Good box for the price, but with caveats
The PreSonus is rugged, easy to use, has good sounding pre-amps and is really great for beginners, which is the target market for this price range. If, however, you feel there's any chance some day you may want to expand a bit (i.e., you're thinking, "I'll get the cheap model first and if I like recording, then I'll buy something better"), then I recommend you just go ahead and jump to a higher level right now. You ARE going to like recording, friend, and you will likely get frustrated with this box if you start getting serious.
If you take that advice, you'll want to check out something in FireWire most likely, and it will be a Focusrite Saffire model, or maybe the TC Electronics Impact Twin or whatever.
The reason I say you will want to eventually upgrade if you get more serious is that the AudioBox, being USB and limited to 48Khz, has some latency issues regardless of the power of your machine, and it also has (as some other reviewers have mentioned) a SMOKING HOT SIGNAL coming out the back end. This will add noise to your recordings if there is any noise in your signal path (e.g. room noise in your mic, hum in your guitar line, etc.) and will lead to early clipping of just about anything you plug into it. Think of it like turning up the pre-gain on a guitar amp really high. Now no matter what you do to your post-volume knob, you're still going to have some buzz in there and you have less room to turn things up before the signal distorts. That's what my experience was with the Audiobox. The pre-amps didn't sound bad on their own, but the signal coming out of the Audiobox and into my DAW (even with the gain on 0) was so hot that I had to really struggle to use any standalone pre-amp in front of the Audiobox at all -- the signal would just clip too fast and too often.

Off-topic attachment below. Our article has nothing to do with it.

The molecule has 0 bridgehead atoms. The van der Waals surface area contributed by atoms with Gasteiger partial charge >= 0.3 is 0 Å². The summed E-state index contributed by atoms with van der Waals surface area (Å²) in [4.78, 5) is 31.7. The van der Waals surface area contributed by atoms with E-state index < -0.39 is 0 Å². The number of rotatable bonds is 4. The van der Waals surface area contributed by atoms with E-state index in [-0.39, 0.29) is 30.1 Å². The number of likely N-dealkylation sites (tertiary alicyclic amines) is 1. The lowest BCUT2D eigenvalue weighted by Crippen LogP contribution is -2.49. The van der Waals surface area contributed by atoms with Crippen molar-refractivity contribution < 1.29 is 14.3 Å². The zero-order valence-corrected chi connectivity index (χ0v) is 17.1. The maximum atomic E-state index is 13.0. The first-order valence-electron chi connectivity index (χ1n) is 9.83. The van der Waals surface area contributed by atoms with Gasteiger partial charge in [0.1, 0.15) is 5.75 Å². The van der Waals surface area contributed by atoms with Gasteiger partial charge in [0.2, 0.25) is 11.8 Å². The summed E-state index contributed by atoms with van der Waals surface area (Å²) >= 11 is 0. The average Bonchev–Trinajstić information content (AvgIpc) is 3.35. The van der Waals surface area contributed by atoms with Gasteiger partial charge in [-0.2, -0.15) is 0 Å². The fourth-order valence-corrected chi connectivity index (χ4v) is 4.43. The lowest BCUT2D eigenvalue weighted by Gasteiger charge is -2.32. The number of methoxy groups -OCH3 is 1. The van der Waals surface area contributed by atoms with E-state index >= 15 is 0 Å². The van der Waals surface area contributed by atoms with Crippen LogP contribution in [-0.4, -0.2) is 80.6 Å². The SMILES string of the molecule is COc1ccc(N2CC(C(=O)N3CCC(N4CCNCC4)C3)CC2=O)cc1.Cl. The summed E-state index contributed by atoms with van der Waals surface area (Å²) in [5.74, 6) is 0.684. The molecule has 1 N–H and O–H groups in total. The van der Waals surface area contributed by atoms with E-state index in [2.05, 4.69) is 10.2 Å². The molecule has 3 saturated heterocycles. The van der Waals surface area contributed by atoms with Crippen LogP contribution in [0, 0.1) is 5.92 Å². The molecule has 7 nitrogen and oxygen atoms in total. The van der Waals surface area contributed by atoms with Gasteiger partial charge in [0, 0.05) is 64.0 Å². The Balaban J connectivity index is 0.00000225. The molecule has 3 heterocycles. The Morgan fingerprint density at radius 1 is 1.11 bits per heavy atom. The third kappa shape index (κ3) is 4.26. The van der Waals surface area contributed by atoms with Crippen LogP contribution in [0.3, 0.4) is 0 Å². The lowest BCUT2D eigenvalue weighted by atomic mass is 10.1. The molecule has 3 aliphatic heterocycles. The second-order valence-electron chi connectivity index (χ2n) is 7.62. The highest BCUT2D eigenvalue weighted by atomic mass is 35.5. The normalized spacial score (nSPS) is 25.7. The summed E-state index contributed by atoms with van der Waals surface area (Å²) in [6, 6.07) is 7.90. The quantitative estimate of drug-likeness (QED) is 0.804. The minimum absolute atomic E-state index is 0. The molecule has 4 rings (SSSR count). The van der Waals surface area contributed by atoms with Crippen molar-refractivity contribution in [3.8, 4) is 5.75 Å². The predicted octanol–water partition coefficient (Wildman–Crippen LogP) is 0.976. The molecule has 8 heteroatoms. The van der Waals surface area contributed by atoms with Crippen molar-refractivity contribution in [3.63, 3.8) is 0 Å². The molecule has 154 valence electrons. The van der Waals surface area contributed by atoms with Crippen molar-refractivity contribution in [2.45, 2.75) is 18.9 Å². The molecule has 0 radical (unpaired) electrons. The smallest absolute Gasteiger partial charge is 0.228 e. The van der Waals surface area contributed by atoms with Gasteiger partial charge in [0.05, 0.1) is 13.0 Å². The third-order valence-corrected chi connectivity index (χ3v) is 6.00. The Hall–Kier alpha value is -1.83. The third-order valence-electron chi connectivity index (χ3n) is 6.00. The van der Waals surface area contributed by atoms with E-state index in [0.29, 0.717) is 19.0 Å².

I owned this unit for about a year, though, before I finally called it quits and upgraded to something in the $300-500 range. Knowing what I do now, I would have started up in that range and saved the initial outlay of cash for the Audiobox. But if you are REALLY sure you're never going to upgrade, then you could do a whole lot worse than this box as your interface. It also comes with a free version of Studio One Artist (though you can, as I write this, download a free version of Studio One from the PreSonus website). The free version is pretty limited, but it convinced me to make Studio One Pro my permanent DAW and that has not changed to this day.